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 Post subject: Wetsuit Guide
PostPosted: Sun Aug 02, 2009 8:23 pm 
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Mumpung lg pd ngebahas soal wetsuit, sekalian aja saya bikinin thread panduan dasar ttg wetsuit. Ini jg dapet googling di inet, buat sebagian besar tmn disini mgkn sdh pd tahu, tp siapa tau berguna buat yg msh newbie spt saya. Om momod, kl berkenan mohon di sticky ya :)

Some people just can't get enough of the water. They love to scuba dive, surf, swim, windsurf, wakeboard or compete in triathlons at every opportunity. If you're reading this, you're probably one of those people. But unless you live in the tropics, there's just one problem with your perennial passion for H2O: the fact that it can be pretty darn cold.

Anyone who has spent much time in and around water knows that even fairly warm water will make you feel very cold if you stay submerged too long, or if the wind and clouds move in. Enter wetsuits. Wetsuits were first designed for one simple reason: to keep the human body warm when submerged in the water. Yet wetsuits have come a long way from the crude originals: raw neoprene-only models that were difficult to put on, poor-fitting, and prone to tearing and leaking.

There is a huge selection of wetsuits available today, designed for all types of watersports. The only drawback to such a vast selection is knowing which wetsuit is right for you. This wetsuit buying guide is designed to help you pick the perfect wetsuit, with the proper level of protection and the features you need to focus on having fun in the water.

How Wetsuits Work

Without a wetsuit, water pulls heat away from your body a full 25 times faster than air. So if you get a chill when the air temperature drops to 55 degrees, just think about how much more quickly you'll feel cold in 55-degree wa-wa-wat-er.

Wetsuits are really not that complicated, even though you might think otherwise, considering the amazing features available on more expensive wetsuit models. Wetsuits work simply by using thick, spongy material to trap a thin layer of water against your skin - which is much easier for your body to warm than all the surrounding water.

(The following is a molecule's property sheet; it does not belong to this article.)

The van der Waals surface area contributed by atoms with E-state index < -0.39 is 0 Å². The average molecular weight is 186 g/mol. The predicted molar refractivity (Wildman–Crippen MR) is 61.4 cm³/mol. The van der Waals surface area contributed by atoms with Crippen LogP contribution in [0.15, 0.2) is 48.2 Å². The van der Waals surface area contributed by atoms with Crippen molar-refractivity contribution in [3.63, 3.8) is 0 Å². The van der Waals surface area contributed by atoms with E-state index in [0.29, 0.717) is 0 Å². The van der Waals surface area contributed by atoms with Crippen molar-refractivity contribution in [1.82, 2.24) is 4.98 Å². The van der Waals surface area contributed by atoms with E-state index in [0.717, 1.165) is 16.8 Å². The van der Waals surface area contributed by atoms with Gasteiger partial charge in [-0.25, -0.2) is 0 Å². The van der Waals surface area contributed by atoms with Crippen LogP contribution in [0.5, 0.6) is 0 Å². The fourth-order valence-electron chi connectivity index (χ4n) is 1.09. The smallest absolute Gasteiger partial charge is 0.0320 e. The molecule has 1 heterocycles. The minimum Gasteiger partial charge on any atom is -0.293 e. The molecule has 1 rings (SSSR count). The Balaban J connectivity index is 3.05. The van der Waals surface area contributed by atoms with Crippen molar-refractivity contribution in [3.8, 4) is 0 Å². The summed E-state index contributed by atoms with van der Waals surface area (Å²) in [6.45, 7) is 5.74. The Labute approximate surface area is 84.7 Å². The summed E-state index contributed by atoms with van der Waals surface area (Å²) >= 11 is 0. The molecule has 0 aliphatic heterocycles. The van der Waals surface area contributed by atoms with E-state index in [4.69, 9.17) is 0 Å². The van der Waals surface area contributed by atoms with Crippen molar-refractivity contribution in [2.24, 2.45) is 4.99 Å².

Although wetsuits aim to limit the entry of water, they are called "wetsuits" for a reason: water is supposed to enter the suit (albeit just a very small amount of water, with very little mixing between the water inside and outside the wetsuit). For this reason, most wetsuits have "closed-cell" construction so that the water cannot enter through the suit material itself, but only through the zipper, the arm and leg openings, etc.

Why are some wetsuits more expensive than others? They might have a better brand name, better construction, more features, and/or thicker neoprene. A more expensive wetsuit isn't always the best suit for you, however. When buying a wetsuit, you primarily need to focus on these three things: 1) the right amount of coverage; 2) the right wetsuit thickness; and 3) the right fit.

Wetsuit Fitting

More than anything else, you need a wetsuit that fits you right. Loose suits fill up with cold water and don't work nearly as effectively. What good can a wetsuit do you if it's so loose that the "thin layer of water" your body has to warm actually amounts to five gallons of cold seawater? Alternately, suits that are too tight make it difficult to maneuver and breathe. A wetsuit should fit snugly all over, but not overly tight anywhere, and should not restrict breathing or movement.